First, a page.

Johann Lurf: To a certain extent. I think that the starry night itself is a predecessor of cinema. It’s a two-dimensional representation of a three-dimensional space, same as cinema. Also, the time factor is very interesting because all those different stars have different ages. We perceive them in our present moment but some of them are already dead for millions of years and light finally arrives here so we are able to see them. This transformation of time, what we unconsciously see in the starry night sky also somehow unconsciously happens in cinema. We have that preservation of a time capsule, taking something and transporting it to a different time period to represent it there. Usually it’s the past, sometimes it can be the future, like in science fiction films. Transporting that on the two-dimensional screen where it appears as the filmic time that we perceive in present moment as an audience. What is this moment representing, what is it analogue for, and what is it being used for? This film is a moment of contemplation, of self-reflection, and sometimes it can be very eclectic. Obviously, there are few sets of mechanisms that the starry night sky is being used for.

Desistfilm: The film is also a relationship to film history?

Johann Lurf: Of course.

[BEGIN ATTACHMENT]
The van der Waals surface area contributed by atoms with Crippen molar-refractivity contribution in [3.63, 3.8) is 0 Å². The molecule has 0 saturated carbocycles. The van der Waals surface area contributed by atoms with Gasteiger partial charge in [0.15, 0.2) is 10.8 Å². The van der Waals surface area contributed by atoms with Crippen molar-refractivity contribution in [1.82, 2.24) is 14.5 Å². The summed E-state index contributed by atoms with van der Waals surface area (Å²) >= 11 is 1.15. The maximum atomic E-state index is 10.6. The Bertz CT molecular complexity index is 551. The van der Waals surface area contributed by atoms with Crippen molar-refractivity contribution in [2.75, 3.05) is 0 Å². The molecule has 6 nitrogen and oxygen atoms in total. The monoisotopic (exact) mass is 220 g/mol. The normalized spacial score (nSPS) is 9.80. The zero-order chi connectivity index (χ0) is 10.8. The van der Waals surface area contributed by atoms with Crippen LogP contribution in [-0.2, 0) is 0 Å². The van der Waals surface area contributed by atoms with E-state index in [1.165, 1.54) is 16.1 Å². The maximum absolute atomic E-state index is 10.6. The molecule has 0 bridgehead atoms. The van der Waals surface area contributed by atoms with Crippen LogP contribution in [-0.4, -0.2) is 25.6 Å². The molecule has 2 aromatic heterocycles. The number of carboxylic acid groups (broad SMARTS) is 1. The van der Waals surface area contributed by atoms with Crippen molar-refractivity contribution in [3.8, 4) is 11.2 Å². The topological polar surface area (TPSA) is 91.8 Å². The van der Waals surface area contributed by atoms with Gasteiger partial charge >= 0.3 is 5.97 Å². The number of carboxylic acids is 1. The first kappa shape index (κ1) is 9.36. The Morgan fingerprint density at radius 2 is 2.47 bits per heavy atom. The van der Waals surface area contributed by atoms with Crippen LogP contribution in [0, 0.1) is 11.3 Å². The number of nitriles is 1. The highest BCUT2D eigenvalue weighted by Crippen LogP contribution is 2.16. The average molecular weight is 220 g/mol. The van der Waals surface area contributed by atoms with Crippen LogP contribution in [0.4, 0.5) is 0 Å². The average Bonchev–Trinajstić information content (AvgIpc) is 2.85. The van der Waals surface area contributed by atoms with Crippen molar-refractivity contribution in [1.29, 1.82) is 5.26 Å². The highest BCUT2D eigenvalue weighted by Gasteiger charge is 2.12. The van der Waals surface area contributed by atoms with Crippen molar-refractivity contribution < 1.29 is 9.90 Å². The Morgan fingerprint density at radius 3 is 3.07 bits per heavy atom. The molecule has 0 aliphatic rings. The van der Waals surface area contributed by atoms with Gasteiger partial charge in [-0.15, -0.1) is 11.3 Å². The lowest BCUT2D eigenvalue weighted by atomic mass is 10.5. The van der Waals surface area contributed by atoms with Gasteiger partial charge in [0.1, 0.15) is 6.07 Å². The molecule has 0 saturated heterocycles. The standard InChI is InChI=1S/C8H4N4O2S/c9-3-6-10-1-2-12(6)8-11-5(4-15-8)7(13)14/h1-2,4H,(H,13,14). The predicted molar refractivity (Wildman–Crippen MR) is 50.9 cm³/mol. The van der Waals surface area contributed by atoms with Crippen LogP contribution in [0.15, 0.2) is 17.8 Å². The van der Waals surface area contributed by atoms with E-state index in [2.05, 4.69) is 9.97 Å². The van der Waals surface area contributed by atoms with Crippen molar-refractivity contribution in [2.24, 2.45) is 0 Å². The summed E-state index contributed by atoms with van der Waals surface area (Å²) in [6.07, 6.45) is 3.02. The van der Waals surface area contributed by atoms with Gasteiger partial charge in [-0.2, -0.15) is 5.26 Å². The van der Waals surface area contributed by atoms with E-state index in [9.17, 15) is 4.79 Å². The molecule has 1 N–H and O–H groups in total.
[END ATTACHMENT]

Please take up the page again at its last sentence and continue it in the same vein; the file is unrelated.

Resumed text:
Desistfilm: You have collected works from 1905 to 2017 and ordered them chronologically. How did you do that so accurately? What if the films were made in the same year, did you research about which one was made earlier?

Johann Lurf: Yes, I had to research all the premiere dates. In the beginning, I wasn’t sure what to do. I knew it should be chronological. For me, the film is also about understanding the feelings around a certain period, the 1930’s or the 1940’s. How the language changes and how the music develops. I knew that it should be chronological but I thought I could maybe be roughly chronological. Then I realized that if I start to shift around, or put films from the same year alphabetically (sometimes there’s 30 films per year) it would be jumping up and down too much. I didn’t like that idea so I realized that the film should be historically accurate. It took me some time to research all the premiere dates and now it feels much better because we travel through those starry night skies and we see them the way they were lined up on screens worldwide. Sometimes the films are somehow connected to each other or there is a historical relevance. For example, Spielberg’s ET was released just before The Thing by John Carpenter. I believe that The Thing is a much better film but at the box office it didn’t perform well because everybody wanted to have a good alien. Right now, these two excerpts are next to each other, ET is first and then The Thing and for me it makes sense to put them in a way they originally premiered.